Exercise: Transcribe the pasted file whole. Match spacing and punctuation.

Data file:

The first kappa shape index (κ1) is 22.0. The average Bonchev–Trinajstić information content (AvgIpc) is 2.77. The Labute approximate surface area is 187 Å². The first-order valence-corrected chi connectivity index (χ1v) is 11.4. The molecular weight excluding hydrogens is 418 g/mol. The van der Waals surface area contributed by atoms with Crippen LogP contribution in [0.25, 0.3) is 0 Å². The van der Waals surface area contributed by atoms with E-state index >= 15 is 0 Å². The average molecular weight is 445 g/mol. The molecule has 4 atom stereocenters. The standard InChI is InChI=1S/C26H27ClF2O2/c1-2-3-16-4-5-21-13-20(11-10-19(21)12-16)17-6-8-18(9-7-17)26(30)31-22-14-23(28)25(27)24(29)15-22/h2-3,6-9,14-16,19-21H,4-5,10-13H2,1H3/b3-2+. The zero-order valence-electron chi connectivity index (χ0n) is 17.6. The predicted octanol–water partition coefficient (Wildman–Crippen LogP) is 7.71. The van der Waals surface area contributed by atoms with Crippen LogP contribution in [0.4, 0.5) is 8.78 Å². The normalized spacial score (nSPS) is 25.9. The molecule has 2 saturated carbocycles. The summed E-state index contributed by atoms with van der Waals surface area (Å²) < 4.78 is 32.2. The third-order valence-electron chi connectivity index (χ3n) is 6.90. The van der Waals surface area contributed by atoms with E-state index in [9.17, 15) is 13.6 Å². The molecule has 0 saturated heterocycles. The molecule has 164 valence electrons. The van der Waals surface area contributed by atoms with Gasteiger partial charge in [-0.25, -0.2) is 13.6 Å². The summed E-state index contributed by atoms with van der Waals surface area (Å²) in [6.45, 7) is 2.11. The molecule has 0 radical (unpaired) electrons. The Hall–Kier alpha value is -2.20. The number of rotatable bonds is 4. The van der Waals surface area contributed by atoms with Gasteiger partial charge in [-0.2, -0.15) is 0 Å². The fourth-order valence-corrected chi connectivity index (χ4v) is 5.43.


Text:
The first kappa shape index (κ1) is 22.0. The average Bonchev–Trinajstić information content (AvgIpc) is 2.77. The Labute approximate surface area is 187 Å². The first-order valence-corrected chi connectivity index (χ1v) is 11.4. The molecular weight excluding hydrogens is 418 g/mol. The van der Waals surface area contributed by atoms with Crippen LogP contribution in [0.25, 0.3) is 0 Å². The van der Waals surface area contributed by atoms with E-state index >= 15 is 0 Å². The average molecular weight is 445 g/mol. The molecule has 4 atom stereocenters. The standard InChI is InChI=1S/C26H27ClF2O2/c1-2-3-16-4-5-21-13-20(11-10-19(21)12-16)17-6-8-18(9-7-17)26(30)31-22-14-23(28)25(27)24(29)15-22/h2-3,6-9,14-16,19-21H,4-5,10-13H2,1H3/b3-2+. The zero-order valence-electron chi connectivity index (χ0n) is 17.6. The predicted octanol–water partition coefficient (Wildman–Crippen LogP) is 7.71. The van der Waals surface area contributed by atoms with Crippen LogP contribution in [0.4, 0.5) is 8.78 Å². The normalized spacial score (nSPS) is 25.9. The molecule has 2 saturated carbocycles. The summed E-state index contributed by atoms with van der Waals surface area (Å²) < 4.78 is 32.2. The third-order valence-electron chi connectivity index (χ3n) is 6.90. The van der Waals surface area contributed by atoms with E-state index in [9.17, 15) is 13.6 Å². The molecule has 0 saturated heterocycles. The molecule has 164 valence electrons. The van der Waals surface area contributed by atoms with Gasteiger partial charge in [-0.25, -0.2) is 13.6 Å². The summed E-state index contributed by atoms with van der Waals surface area (Å²) in [6.45, 7) is 2.11. The molecule has 0 radical (unpaired) electrons. The Hall–Kier alpha value is -2.20. The number of rotatable bonds is 4. The van der Waals surface area contributed by atoms with Gasteiger partial charge in [-0.2, -0.15) is 0 Å². The fourth-order valence-corrected chi connectivity index (χ4v) is 5.43.